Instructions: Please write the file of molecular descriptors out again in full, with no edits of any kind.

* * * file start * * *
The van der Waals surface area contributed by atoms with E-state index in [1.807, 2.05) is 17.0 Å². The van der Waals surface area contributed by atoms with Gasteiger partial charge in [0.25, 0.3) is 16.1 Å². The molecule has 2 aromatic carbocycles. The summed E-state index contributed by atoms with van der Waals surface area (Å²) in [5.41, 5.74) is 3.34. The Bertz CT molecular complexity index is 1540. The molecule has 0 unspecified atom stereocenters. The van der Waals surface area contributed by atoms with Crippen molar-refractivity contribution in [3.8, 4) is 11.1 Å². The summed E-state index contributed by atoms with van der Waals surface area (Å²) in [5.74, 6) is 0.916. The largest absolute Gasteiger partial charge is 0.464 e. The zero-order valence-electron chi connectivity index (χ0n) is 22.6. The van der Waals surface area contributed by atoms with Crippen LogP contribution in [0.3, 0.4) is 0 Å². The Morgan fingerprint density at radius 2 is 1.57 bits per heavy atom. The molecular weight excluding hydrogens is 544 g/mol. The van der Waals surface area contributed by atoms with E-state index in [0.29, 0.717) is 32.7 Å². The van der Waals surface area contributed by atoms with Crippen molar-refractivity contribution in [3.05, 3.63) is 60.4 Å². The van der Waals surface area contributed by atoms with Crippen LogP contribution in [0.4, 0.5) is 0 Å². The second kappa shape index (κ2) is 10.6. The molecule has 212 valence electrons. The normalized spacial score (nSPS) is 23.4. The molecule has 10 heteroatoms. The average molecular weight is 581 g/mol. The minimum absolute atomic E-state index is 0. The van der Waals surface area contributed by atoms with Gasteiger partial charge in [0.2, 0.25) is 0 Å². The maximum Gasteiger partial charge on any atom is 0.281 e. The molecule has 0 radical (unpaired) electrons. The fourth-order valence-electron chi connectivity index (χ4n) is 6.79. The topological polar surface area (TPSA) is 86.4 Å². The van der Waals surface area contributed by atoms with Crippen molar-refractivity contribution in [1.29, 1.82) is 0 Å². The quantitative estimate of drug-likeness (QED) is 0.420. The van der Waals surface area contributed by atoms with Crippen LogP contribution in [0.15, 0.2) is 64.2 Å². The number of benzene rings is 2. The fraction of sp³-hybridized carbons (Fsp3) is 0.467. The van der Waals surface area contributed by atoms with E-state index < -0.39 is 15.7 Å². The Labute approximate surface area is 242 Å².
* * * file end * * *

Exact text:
The van der Waals surface area contributed by atoms with E-state index in [1.807, 2.05) is 17.0 Å². The van der Waals surface area contributed by atoms with Gasteiger partial charge in [0.25, 0.3) is 16.1 Å². The molecule has 2 aromatic carbocycles. The summed E-state index contributed by atoms with van der Waals surface area (Å²) in [5.41, 5.74) is 3.34. The Bertz CT molecular complexity index is 1540. The molecule has 0 unspecified atom stereocenters. The van der Waals surface area contributed by atoms with Crippen molar-refractivity contribution in [3.8, 4) is 11.1 Å². The summed E-state index contributed by atoms with van der Waals surface area (Å²) in [5.74, 6) is 0.916. The largest absolute Gasteiger partial charge is 0.464 e. The zero-order valence-electron chi connectivity index (χ0n) is 22.6. The van der Waals surface area contributed by atoms with Crippen LogP contribution in [0.3, 0.4) is 0 Å². The Morgan fingerprint density at radius 2 is 1.57 bits per heavy atom. The molecular weight excluding hydrogens is 544 g/mol. The van der Waals surface area contributed by atoms with E-state index in [0.29, 0.717) is 32.7 Å². The van der Waals surface area contributed by atoms with Crippen molar-refractivity contribution in [3.05, 3.63) is 60.4 Å². The van der Waals surface area contributed by atoms with Crippen LogP contribution in [0.4, 0.5) is 0 Å². The second kappa shape index (κ2) is 10.6. The molecule has 212 valence electrons. The normalized spacial score (nSPS) is 23.4. The molecule has 10 heteroatoms. The average molecular weight is 581 g/mol. The minimum absolute atomic E-state index is 0. The van der Waals surface area contributed by atoms with Gasteiger partial charge in [0.2, 0.25) is 0 Å². The maximum Gasteiger partial charge on any atom is 0.281 e. The molecule has 0 radical (unpaired) electrons. The fourth-order valence-electron chi connectivity index (χ4n) is 6.79. The topological polar surface area (TPSA) is 86.4 Å². The van der Waals surface area contributed by atoms with Crippen molar-refractivity contribution in [1.29, 1.82) is 0 Å². The quantitative estimate of drug-likeness (QED) is 0.420. The van der Waals surface area contributed by atoms with Crippen LogP contribution in [0.15, 0.2) is 64.2 Å². The number of benzene rings is 2. The fraction of sp³-hybridized carbons (Fsp3) is 0.467. The van der Waals surface area contributed by atoms with E-state index < -0.39 is 15.7 Å². The Labute approximate surface area is 242 Å².